In other financial news Warren Buffet has announced he has stage one prostate Cancer which will create further hype around the successor to his Berkshire Hathaway business.

As for the rest of this week we are pretty light on data with inflation data in New Zealand, Canada and the Germany of any real significance.

UK inflation still rocketing

UK inflation figures were published this morning showing that price rises are still rocketing.  UK inflation still rocketingThe CPI for September was up +0.6% and the year on year level up to 5.2%.RPI was also up +0.8% and 5.6% for year on year.

Normally, a strong inflation number indicates that interest rate increases could follow and thus we see a gain in the value of the currency.

However, we are not in normal market conditions and the uptick in inflation will not be reflective of future rate increases as the Bank of England expects inflation to fall back towards 2% in time.

The current weak growth that is threatening the UK’s recovery continues to overshadow inflation and with the risk of a double dip recession still lurking, the BoE has no choice but to keep interest rates low.

The fact that the number was higher than forecast is actually a negative for the pound and we have seen the pound dip against the US Dollar and slightly against the Euro since the numbers were released.

Late in yesterday’s trading, the Euro lost value as pessimistic comments from Angela Merkel dampened the positive mood that was building towards the October 23 summit.

Wise Money expects the euro and the US Dollar to be volatile ahead of the summit as the Eurozone leaders hammer out further bailout measures to support the single currency and some of its ailing economies.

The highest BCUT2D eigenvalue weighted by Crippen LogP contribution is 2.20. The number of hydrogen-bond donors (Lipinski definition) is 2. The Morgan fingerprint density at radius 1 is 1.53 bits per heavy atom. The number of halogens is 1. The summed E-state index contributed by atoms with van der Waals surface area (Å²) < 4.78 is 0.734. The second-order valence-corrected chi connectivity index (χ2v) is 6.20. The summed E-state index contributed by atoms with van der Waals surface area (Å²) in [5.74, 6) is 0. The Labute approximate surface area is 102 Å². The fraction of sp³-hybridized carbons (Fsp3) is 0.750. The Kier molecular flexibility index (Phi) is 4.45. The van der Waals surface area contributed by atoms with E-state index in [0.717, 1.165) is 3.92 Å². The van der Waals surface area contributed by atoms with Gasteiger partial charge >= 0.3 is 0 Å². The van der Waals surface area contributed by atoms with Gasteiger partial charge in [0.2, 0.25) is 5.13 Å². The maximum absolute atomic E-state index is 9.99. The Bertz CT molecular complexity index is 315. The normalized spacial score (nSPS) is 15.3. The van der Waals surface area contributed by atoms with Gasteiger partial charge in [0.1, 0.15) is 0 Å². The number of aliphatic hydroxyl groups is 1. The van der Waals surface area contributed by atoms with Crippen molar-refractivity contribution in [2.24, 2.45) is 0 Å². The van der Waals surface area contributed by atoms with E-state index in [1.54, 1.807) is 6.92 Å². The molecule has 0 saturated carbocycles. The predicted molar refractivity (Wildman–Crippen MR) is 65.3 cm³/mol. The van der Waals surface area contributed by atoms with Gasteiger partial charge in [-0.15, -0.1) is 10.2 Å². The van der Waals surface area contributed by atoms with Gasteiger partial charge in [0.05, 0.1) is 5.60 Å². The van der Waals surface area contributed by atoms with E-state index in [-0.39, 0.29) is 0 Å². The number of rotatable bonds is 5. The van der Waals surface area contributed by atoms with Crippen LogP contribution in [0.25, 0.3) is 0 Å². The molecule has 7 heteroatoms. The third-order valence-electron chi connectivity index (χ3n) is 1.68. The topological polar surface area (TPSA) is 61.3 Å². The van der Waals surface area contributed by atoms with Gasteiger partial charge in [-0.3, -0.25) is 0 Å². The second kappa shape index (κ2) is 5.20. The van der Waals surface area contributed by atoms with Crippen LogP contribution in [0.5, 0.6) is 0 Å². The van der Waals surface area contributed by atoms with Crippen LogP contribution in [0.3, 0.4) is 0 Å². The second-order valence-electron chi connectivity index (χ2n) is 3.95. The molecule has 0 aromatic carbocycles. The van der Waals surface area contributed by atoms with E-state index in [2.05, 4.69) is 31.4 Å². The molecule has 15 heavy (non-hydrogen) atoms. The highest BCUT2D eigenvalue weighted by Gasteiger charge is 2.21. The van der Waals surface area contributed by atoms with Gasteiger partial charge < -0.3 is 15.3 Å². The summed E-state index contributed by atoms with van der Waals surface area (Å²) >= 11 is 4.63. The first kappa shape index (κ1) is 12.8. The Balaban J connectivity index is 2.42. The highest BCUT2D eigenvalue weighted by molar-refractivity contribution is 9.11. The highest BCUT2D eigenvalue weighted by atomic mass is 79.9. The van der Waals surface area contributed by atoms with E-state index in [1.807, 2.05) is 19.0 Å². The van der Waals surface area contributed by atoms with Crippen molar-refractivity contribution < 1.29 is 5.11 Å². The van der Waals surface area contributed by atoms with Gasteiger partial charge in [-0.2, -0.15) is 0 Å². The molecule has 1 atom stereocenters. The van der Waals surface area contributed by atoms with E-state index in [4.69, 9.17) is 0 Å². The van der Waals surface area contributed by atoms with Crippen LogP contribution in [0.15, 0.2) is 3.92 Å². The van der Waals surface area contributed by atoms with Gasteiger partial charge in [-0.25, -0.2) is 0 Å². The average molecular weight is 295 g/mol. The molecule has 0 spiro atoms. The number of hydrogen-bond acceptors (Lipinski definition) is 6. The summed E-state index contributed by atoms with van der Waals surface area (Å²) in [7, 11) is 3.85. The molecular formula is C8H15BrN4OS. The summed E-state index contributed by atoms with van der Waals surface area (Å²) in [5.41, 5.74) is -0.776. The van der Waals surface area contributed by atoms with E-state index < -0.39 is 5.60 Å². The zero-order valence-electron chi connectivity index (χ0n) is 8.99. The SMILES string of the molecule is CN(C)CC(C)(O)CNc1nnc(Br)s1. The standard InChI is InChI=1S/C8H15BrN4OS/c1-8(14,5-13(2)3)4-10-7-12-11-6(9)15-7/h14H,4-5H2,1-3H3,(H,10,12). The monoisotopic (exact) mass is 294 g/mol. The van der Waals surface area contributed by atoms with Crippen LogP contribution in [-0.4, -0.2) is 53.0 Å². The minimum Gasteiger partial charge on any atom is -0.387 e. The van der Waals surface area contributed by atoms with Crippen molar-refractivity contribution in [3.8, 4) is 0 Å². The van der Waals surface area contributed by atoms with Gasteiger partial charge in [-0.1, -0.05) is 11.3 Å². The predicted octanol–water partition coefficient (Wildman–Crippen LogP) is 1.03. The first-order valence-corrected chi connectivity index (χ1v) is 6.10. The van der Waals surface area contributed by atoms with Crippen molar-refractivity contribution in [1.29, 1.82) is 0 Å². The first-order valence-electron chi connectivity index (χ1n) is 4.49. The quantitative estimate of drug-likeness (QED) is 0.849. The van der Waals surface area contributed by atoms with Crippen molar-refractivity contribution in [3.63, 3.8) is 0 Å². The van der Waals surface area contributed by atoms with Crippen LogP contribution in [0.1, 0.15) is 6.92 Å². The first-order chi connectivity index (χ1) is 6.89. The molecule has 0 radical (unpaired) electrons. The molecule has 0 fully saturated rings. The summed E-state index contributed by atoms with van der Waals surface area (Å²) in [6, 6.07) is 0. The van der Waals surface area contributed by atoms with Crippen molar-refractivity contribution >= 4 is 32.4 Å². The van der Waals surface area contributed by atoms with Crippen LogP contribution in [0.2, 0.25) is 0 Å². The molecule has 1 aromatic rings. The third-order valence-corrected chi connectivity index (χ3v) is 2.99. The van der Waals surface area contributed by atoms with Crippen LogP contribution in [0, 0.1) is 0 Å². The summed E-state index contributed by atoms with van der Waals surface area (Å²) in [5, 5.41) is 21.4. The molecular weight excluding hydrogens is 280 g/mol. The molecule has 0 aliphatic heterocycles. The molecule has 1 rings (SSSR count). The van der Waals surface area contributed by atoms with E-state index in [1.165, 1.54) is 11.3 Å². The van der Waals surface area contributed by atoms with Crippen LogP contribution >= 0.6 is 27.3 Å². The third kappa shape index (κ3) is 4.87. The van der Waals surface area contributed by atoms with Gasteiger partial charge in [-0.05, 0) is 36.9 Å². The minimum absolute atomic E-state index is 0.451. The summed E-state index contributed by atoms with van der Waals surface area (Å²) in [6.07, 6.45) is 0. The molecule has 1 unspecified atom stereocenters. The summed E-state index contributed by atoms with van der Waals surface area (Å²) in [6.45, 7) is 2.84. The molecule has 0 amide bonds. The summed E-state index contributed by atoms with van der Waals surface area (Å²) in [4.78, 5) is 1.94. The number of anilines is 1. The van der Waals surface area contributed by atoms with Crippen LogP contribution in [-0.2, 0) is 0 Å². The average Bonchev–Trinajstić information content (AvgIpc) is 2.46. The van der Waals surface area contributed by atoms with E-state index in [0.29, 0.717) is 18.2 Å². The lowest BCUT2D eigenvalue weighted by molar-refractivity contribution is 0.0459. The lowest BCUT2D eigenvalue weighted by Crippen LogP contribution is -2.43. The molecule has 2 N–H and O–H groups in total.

UK inflation keeps rising

Data yesterday showed that UK inflation continued its upward march through August with the benchmark CPI figure rising to 4.5% over the past 12 months.UK inflation keeps risingSterling dropped immediately after the announcement, but the move was short lived against the Dollar as the Pound regained ground.

The Bank of England expects the rate to keep rising towards the five percent level, before peaking and then moving back towards the two percent target.

Whether you chose to believe the Bank given its recent forecasting record is a mute point.

On top of the shaky CPI estimates the forecast may be further derailed if we find out that further stimulus is back on the minds of the MPC when the minutes from the last meeting are released in a few weeks time.

Given that the recent quarterly inflation report presented the probability of further stimulus as quite low, the recent calls for another round of easing by the Bank could counteract the downward pressures to inflation that are currently expected.

Or we may see inflation stay stubbornly high and so contrary to BoE forecasts.

UK Jobless claims rose by slightly less than expected, pushing Sterling up slightly against the Dollar in early trading this morning.

The crisis in the Eurozone continues to morph quicker than policy makers can react to it.